It should be borne in mind, however, that all of these and similar terms are to be associated with the appropriate physical quantities and are merely convenient labels applied to these quantifies. Unless specifically stated or otherwise as may be apparent, throughout the present disclosure, these descriptions refer to the action and processes of an electronic device, that manipulates and transforms data represented as physical (electronic, magnetic, or optical) quantities within some electronic device's storage into other data similarly represented as physical quantities within the storage, or in transmission or display devices. Exemplary of the terms denoting such a description are, without limitation, the terms “processing,” “computing,” “calculating,” “determining,” “displaying,” and the like.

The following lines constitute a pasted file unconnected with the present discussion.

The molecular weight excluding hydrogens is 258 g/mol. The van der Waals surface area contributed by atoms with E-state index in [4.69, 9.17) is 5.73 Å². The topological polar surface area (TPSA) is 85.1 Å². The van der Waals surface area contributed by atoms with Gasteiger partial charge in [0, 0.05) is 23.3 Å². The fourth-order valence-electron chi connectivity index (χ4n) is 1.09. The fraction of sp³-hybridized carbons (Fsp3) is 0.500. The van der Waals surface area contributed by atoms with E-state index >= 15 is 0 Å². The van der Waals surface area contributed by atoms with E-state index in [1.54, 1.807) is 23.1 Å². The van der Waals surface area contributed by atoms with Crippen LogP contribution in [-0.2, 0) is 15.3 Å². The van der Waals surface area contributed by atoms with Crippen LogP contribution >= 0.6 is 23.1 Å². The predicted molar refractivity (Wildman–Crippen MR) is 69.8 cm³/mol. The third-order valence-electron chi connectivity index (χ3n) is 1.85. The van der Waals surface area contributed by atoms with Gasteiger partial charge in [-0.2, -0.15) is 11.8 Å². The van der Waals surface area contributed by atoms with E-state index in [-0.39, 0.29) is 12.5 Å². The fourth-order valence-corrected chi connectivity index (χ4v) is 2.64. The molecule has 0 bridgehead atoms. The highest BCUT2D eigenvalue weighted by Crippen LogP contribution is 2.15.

This concludes the detailed description. The particular embodiments disclosed above are illustrative only, as the invention may be modified and practiced in different but equivalent manners apparent to those skilled in the art having the benefit of the teachings herein. Furthermore, no limitations are intended to the details of construction or design herein shown, other than as described in the claims below. It is therefore evident that the particular embodiments disclosed above may be altered or modified and all such variations are considered within the scope and spirit of the invention. Accordingly, the protection sought herein is as set forth in the claims below.